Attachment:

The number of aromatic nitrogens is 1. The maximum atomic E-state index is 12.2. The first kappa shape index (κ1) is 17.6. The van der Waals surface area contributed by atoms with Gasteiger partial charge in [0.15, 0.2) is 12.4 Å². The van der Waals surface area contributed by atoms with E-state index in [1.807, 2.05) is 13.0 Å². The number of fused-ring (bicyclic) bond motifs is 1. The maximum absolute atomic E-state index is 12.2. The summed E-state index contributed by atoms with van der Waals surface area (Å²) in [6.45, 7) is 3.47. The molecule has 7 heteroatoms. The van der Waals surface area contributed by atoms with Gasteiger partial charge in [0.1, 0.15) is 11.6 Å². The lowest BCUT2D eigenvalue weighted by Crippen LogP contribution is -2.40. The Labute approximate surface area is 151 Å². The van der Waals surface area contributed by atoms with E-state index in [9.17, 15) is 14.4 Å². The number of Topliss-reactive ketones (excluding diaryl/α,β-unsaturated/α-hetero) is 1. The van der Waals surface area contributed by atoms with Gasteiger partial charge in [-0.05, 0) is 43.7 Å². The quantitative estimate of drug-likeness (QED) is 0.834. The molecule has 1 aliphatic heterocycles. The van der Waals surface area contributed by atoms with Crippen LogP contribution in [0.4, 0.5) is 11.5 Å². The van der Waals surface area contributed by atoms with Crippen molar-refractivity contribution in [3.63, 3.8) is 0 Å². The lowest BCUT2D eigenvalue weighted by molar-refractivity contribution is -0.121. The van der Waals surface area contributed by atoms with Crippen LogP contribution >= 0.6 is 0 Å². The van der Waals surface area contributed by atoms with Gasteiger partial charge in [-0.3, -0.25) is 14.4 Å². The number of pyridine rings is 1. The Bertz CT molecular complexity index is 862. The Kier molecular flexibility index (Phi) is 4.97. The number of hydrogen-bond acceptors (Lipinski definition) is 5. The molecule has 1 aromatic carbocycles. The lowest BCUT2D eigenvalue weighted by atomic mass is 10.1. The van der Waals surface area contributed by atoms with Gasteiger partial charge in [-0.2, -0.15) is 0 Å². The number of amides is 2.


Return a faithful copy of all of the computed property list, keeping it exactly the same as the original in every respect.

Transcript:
The number of aromatic nitrogens is 1. The maximum atomic E-state index is 12.2. The first kappa shape index (κ1) is 17.6. The van der Waals surface area contributed by atoms with Gasteiger partial charge in [0.15, 0.2) is 12.4 Å². The van der Waals surface area contributed by atoms with E-state index in [1.807, 2.05) is 13.0 Å². The number of fused-ring (bicyclic) bond motifs is 1. The maximum absolute atomic E-state index is 12.2. The summed E-state index contributed by atoms with van der Waals surface area (Å²) in [6.45, 7) is 3.47. The molecule has 7 heteroatoms. The van der Waals surface area contributed by atoms with Gasteiger partial charge in [0.1, 0.15) is 11.6 Å². The lowest BCUT2D eigenvalue weighted by Crippen LogP contribution is -2.40. The Labute approximate surface area is 151 Å². The van der Waals surface area contributed by atoms with E-state index in [9.17, 15) is 14.4 Å². The number of Topliss-reactive ketones (excluding diaryl/α,β-unsaturated/α-hetero) is 1. The van der Waals surface area contributed by atoms with Gasteiger partial charge in [-0.05, 0) is 43.7 Å². The quantitative estimate of drug-likeness (QED) is 0.834. The molecule has 1 aliphatic heterocycles. The van der Waals surface area contributed by atoms with Crippen LogP contribution in [0.4, 0.5) is 11.5 Å². The van der Waals surface area contributed by atoms with Crippen molar-refractivity contribution in [3.63, 3.8) is 0 Å². The lowest BCUT2D eigenvalue weighted by molar-refractivity contribution is -0.121. The van der Waals surface area contributed by atoms with Crippen LogP contribution >= 0.6 is 0 Å². The van der Waals surface area contributed by atoms with Gasteiger partial charge in [-0.3, -0.25) is 14.4 Å². The number of pyridine rings is 1. The Bertz CT molecular complexity index is 862. The Kier molecular flexibility index (Phi) is 4.97. The number of hydrogen-bond acceptors (Lipinski definition) is 5. The molecule has 1 aromatic carbocycles. The lowest BCUT2D eigenvalue weighted by atomic mass is 10.1. The van der Waals surface area contributed by atoms with Gasteiger partial charge in [-0.2, -0.15) is 0 Å². The number of amides is 2.